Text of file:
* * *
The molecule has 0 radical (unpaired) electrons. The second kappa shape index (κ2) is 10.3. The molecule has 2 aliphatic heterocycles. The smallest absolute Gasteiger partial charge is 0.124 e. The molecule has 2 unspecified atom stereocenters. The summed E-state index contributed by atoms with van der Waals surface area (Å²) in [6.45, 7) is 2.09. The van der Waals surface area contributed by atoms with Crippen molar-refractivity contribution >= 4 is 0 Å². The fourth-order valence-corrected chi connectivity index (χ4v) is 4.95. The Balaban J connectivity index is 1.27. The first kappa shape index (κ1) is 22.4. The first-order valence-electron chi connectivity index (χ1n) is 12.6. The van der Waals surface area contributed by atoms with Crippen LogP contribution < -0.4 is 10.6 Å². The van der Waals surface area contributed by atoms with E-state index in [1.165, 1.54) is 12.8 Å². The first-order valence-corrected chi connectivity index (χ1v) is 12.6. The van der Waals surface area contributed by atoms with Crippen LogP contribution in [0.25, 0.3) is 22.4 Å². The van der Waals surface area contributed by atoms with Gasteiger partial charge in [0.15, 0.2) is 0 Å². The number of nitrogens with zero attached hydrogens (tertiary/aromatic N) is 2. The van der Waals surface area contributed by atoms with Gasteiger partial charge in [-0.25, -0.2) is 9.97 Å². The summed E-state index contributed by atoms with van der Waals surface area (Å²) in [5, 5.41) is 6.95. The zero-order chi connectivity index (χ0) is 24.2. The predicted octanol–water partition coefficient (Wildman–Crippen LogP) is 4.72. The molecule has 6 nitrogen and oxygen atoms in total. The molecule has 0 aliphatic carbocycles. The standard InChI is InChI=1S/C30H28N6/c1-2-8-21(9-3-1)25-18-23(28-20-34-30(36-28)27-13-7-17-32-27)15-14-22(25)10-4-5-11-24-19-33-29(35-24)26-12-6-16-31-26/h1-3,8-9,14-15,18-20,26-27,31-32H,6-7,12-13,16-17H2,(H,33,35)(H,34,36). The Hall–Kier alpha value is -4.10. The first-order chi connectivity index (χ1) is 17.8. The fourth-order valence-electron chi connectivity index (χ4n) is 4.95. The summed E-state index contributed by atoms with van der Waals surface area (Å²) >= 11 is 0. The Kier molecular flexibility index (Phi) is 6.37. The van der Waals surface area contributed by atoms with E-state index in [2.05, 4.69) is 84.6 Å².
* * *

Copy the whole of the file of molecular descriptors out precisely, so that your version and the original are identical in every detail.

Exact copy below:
The molecule has 0 radical (unpaired) electrons. The second kappa shape index (κ2) is 10.3. The molecule has 2 aliphatic heterocycles. The smallest absolute Gasteiger partial charge is 0.124 e. The molecule has 2 unspecified atom stereocenters. The summed E-state index contributed by atoms with van der Waals surface area (Å²) in [6.45, 7) is 2.09. The van der Waals surface area contributed by atoms with Crippen molar-refractivity contribution >= 4 is 0 Å². The fourth-order valence-corrected chi connectivity index (χ4v) is 4.95. The Balaban J connectivity index is 1.27. The first kappa shape index (κ1) is 22.4. The first-order valence-electron chi connectivity index (χ1n) is 12.6. The van der Waals surface area contributed by atoms with Crippen LogP contribution < -0.4 is 10.6 Å². The van der Waals surface area contributed by atoms with E-state index in [1.165, 1.54) is 12.8 Å². The first-order valence-corrected chi connectivity index (χ1v) is 12.6. The van der Waals surface area contributed by atoms with Crippen LogP contribution in [0.25, 0.3) is 22.4 Å². The van der Waals surface area contributed by atoms with Gasteiger partial charge in [0.15, 0.2) is 0 Å². The number of nitrogens with zero attached hydrogens (tertiary/aromatic N) is 2. The van der Waals surface area contributed by atoms with Gasteiger partial charge in [-0.25, -0.2) is 9.97 Å². The summed E-state index contributed by atoms with van der Waals surface area (Å²) in [5, 5.41) is 6.95. The zero-order chi connectivity index (χ0) is 24.2. The predicted octanol–water partition coefficient (Wildman–Crippen LogP) is 4.72. The molecule has 6 nitrogen and oxygen atoms in total. The molecule has 0 aliphatic carbocycles. The standard InChI is InChI=1S/C30H28N6/c1-2-8-21(9-3-1)25-18-23(28-20-34-30(36-28)27-13-7-17-32-27)15-14-22(25)10-4-5-11-24-19-33-29(35-24)26-12-6-16-31-26/h1-3,8-9,14-15,18-20,26-27,31-32H,6-7,12-13,16-17H2,(H,33,35)(H,34,36). The Hall–Kier alpha value is -4.10. The first-order chi connectivity index (χ1) is 17.8. The fourth-order valence-electron chi connectivity index (χ4n) is 4.95. The summed E-state index contributed by atoms with van der Waals surface area (Å²) >= 11 is 0. The Kier molecular flexibility index (Phi) is 6.37. The van der Waals surface area contributed by atoms with E-state index in [2.05, 4.69) is 84.6 Å².